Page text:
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Sanders talks of Jewish faith, says Congress would heed his 'revolution'

Sen. Bernie Sanders parried pointed questions from Chris Matthews at MSNBC's individual Town Hall at the University of Chicago Thursday night.

CHICAGO — Sen. Bernie Sanders parried pointed questions from Chris Matthews at MSNBC's individual Town Hall at the University of Chicago Thursday night while also offering a rare glimpse into his personal faith.

The biggest question the "Hardball" host wanted answered was "How?" How would Sanders push through a Supreme Court nominee that a Republican Senate would not confirm? How would Sanders put free tuition for public colleges and universities on the docket for Senate Majority Leader Mitch McConnell and expect it to pass through Congress?

"The difference that you and I have is you're looking at politics in the way it is today," the Vermont senator said. "What I am trying to do is not just pass legislation. I'm trying to change the face of American politics."

Sanders insisted that, even though he is an "outside the beltway guy," the "inside the beltway guys" like McConnell would listen to the people of the "political revolution."

When pushed, Sanders cited examples such as the LGBT movement to prove his point. "If you and I were sitting here 10 years ago, and I said to you, you know Chris, I think in 2015, gay marriage would be legal in every state in this country, what would you have told me?"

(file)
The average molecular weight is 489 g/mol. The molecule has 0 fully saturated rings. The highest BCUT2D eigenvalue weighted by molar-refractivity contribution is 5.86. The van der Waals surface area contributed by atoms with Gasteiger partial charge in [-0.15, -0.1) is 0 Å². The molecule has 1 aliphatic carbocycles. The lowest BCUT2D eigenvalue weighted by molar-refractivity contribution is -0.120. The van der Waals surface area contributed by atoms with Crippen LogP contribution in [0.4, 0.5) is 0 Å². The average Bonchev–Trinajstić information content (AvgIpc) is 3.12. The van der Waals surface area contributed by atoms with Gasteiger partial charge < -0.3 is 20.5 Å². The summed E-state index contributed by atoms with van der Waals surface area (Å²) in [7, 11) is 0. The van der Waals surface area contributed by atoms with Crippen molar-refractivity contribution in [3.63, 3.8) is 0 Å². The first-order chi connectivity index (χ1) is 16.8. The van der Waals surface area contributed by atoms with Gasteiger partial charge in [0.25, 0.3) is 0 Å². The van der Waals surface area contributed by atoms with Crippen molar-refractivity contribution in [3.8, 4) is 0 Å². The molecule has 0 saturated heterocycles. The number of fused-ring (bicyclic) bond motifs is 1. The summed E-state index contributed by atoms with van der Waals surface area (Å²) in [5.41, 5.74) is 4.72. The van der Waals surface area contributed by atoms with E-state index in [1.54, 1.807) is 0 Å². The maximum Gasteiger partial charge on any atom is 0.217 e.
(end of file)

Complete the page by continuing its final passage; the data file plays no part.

"I can't see the future," conceded Matthews. "But you're right, it moved very quickly. The country moved very quickly."

The candidate was also pressed on foreign policy, an area on which his critics say he is weak.

Matthews asked Sanders if he could imagine himself "sitting in the situation room, calling in a lethal drone strike," for example.

"Absolutely, absolutely," Sanders responded before falling back on his primary foreign policy talking points of having "good judgment" when it came to the Iraq War and overthrowing dictators in the Middle East.

"I am a fairly tough guy," he added, saying that he is prepared to "take on Putin and everybody else" by letting them know we have the "strongest military in the world."

Sanders then took aim at rival Hillary Clinton, elevating his criticism of one of her "mentors" — former national security adviser Henry Kissinger.

"I do not see Henry Kissinger as a mentor of mine. I think he was one of the worst secretaries of state in the history of this country," he said.

Sanders indicated that he "would not throw the book" at NSA whistle blower Edward Snowden, saying the fugitive "deserves his day in court."

He also opened up on his views on Jewish faith. Asked about his relationship with Judaism, the senator said he is "very proud of his heritage."

"What comes to my mind so strongly is a kid growing up in Brooklyn and seeing people with numbers on their wrists," Sanders said, referring to tattoos used by the Nazis to mark prisoners during the Holocaust.

"And knowing that my, a good part of my father's family was killed by the Nazis … I learned as a very young person that politics is serious business."

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